Transferring a Credit Card Balance
By Andrew Medvedev
staring at that attractive advertisement for switching credit card
companies by transferring your balance from one card to another?
While many of these offers are truly great deals, balance transfers
and card-switching is not something to jump into, eager as you may
be. You need to do your homework first: Do enough research and
investigating in order to determine whether it in fact is worth it
or a good idea to make the transfer.
find out if it is in fact worth it. Generally speaking, these
attractive advertisements and super credit card deals advertise very
low introductory rates if you transfer your current balance from an
existing credit card onto this new one. You can stumble upon these
offers anywhere—online, in the mail, on a flyer or via a telephone
call from credit card company salespersons—and you need to determine
how great these deals really are, or if you’ll just end up paying
much more in fees and interest in the long run.
fine print. Read everything. Read it through several times so that
you make sure you understand what it is saying. It may appear to be
a bunch of financial jargon that you might not think is very
important, but the truth is, this information is valuable and
critical to your decision in whether or not you make the big switch.
Call the credit card company and ask any questions you might have.
If the deal is solid and they want to make a sale, generally they
should be able to help you out in any way.
you need to find out about the deal? Here is an example. Let’s say
that the advertised introductory rate is 6% (a low rate) on credit
card B if you transfer your balance from credit card A, where you
currently rack up an APR of 18% (a standard rate). You come across
another offer, showcasing credit card C with an introductory rate of
9%. At first glance you may think, “Well, let’s go with credit card
B—it’s the obvious choice here.” However, after reading the fine
print, you discover credit card B’s special rate only last six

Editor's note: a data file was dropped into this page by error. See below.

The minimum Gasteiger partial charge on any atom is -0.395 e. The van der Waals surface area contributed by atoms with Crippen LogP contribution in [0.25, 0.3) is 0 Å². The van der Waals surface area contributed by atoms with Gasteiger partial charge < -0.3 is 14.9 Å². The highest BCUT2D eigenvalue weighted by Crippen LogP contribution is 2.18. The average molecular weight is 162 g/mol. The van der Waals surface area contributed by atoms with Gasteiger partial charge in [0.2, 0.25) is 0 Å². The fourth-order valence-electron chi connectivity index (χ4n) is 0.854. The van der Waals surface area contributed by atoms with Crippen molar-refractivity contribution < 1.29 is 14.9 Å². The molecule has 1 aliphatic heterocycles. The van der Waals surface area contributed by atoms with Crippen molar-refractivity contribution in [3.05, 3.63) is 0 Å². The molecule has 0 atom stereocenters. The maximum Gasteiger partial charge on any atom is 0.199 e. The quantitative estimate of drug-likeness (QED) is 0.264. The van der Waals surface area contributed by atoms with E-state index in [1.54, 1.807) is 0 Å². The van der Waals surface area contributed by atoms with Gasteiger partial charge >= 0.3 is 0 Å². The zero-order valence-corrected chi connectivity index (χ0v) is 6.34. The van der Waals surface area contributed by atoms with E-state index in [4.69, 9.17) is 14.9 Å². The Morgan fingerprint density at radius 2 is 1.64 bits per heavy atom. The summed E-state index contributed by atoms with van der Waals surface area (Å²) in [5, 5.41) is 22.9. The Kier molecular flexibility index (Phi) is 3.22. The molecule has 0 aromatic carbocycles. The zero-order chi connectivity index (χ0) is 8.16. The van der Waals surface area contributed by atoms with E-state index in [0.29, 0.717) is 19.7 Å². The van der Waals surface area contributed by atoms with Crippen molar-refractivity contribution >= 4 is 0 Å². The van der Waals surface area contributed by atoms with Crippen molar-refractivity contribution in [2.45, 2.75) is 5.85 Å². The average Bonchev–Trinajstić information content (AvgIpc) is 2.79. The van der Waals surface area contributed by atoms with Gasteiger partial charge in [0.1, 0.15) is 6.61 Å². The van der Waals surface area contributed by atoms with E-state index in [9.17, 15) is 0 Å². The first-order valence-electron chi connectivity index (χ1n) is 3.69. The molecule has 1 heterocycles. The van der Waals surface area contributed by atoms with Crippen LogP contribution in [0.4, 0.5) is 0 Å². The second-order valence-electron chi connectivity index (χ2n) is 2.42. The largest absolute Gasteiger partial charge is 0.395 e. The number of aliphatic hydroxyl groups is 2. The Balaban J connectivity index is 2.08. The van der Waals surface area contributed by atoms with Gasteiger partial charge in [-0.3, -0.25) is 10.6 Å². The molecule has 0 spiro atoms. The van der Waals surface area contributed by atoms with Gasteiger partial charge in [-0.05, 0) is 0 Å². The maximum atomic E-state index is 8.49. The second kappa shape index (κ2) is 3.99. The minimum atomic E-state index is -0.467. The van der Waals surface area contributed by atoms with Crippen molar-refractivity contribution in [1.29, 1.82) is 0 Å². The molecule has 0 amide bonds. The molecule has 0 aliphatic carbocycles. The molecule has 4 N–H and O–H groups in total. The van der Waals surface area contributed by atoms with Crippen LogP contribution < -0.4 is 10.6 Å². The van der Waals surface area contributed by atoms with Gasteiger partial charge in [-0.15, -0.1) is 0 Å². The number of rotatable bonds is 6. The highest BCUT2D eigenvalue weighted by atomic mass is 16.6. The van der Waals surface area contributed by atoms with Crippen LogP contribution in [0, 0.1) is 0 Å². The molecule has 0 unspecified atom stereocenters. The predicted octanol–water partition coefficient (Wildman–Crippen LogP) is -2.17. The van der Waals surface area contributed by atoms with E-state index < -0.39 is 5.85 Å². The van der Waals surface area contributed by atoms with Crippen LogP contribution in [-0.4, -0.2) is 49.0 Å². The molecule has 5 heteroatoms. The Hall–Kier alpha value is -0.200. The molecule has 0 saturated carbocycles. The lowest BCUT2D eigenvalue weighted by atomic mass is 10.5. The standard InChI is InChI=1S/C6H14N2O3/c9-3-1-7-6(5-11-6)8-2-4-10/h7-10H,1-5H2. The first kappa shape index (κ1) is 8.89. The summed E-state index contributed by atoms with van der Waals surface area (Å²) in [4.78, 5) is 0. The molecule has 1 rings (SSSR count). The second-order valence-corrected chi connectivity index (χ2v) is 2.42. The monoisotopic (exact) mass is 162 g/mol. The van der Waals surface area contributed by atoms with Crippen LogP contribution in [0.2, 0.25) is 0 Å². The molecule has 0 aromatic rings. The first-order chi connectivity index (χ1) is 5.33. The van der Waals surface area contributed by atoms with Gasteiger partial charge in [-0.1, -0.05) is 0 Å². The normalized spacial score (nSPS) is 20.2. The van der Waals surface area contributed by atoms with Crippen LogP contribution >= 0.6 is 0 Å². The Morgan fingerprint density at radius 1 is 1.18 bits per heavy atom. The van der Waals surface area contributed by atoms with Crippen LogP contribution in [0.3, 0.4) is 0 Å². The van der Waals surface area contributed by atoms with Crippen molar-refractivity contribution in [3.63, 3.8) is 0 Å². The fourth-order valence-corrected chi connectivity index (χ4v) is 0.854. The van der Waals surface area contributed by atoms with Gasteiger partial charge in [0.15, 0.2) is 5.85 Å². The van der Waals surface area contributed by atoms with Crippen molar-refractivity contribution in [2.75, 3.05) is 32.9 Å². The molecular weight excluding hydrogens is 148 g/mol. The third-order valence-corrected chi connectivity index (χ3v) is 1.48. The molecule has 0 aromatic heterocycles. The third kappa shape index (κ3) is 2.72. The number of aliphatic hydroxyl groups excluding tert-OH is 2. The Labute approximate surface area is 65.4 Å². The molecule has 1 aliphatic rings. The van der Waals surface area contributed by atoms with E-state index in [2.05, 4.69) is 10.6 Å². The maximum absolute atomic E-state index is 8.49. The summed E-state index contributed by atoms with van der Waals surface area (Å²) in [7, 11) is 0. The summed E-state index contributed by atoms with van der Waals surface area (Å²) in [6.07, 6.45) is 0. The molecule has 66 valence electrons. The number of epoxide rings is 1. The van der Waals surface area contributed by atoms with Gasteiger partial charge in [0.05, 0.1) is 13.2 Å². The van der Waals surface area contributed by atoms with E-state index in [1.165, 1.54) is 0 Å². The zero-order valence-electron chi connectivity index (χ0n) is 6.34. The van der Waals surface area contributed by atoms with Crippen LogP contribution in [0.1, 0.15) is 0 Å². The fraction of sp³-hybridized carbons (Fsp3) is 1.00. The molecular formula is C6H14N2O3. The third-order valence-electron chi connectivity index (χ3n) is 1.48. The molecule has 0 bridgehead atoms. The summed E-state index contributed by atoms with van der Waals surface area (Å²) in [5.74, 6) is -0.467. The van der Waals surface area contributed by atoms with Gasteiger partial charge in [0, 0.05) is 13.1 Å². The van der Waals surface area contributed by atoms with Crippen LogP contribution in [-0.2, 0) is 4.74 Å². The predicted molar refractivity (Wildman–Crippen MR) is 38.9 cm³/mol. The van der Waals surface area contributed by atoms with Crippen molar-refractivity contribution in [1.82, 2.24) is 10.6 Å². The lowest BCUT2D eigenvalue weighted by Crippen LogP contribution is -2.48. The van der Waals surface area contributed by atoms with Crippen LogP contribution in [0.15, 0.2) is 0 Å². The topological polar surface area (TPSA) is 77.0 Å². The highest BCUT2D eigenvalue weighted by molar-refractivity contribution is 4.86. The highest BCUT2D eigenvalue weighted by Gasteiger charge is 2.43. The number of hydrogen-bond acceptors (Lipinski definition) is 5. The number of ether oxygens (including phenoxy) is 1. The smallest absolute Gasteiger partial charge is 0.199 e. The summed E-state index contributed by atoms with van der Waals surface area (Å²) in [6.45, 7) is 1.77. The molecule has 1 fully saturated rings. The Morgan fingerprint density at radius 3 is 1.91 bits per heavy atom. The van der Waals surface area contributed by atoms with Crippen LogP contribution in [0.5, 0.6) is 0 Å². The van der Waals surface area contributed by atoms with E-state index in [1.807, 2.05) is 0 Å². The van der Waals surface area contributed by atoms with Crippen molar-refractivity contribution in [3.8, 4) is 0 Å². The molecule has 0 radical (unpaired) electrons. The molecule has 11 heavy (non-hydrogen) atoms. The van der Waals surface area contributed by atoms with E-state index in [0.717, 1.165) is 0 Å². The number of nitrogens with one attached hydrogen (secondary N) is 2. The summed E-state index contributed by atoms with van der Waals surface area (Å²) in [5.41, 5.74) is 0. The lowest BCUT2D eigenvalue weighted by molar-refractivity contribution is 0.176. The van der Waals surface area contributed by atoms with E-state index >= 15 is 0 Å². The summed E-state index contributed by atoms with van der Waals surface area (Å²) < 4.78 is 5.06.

months, and afterward the APR is 20%, whereas credit card C’s higher
rate lasts for a year and the interest rate after that is 18%, the
same as yours on credit card A.
words, you have to factor in a lot of variables when making the
decision to switch your balance from one credit card to another.
Besides comparing the introductory rates being offered, the length
of the offer and what the regular interest rate is, you’ll also need
to take into account balance transfer fees, annual fees, late fees,
and other miscellaneous fees, as well as whether the teaser rate
applies to balance transfers only or also purchases, among other
Something else to keep in mind is that you may not actually qualify
for the special rate being offered, depending on your credit history
and credit rating. Before you make the big plunge, make sure you
know exactly what you, yourself, will be getting. There may also be
other conditions. For example, some credit card companies may
penalize you for one late payment and take you off the introductory
rate onto their regular rate, which may be higher than your current
many credit cards with these introductory rates offer great deals
for people interested in switching credit cards and transferring
their balance over and can be more than worth it. The important
thing is to do your research, read the fine print and ask questions
to determine which credit card and deal is the right one for you.
you’ve selected the right credit card offer, the next step is to
fill out the balance transfer application form completely and
accurately. Then, make the minimum payment on your original credit
card while you wait for the balance transfer to go through. When it
has gone through, the new company should send you a notice, after
which you’ll need to verify the transfer with your old company so
they can send you a zero-balanced billing statement. Finally, cancel
your old card since you don’t need it anymore—it will also save you
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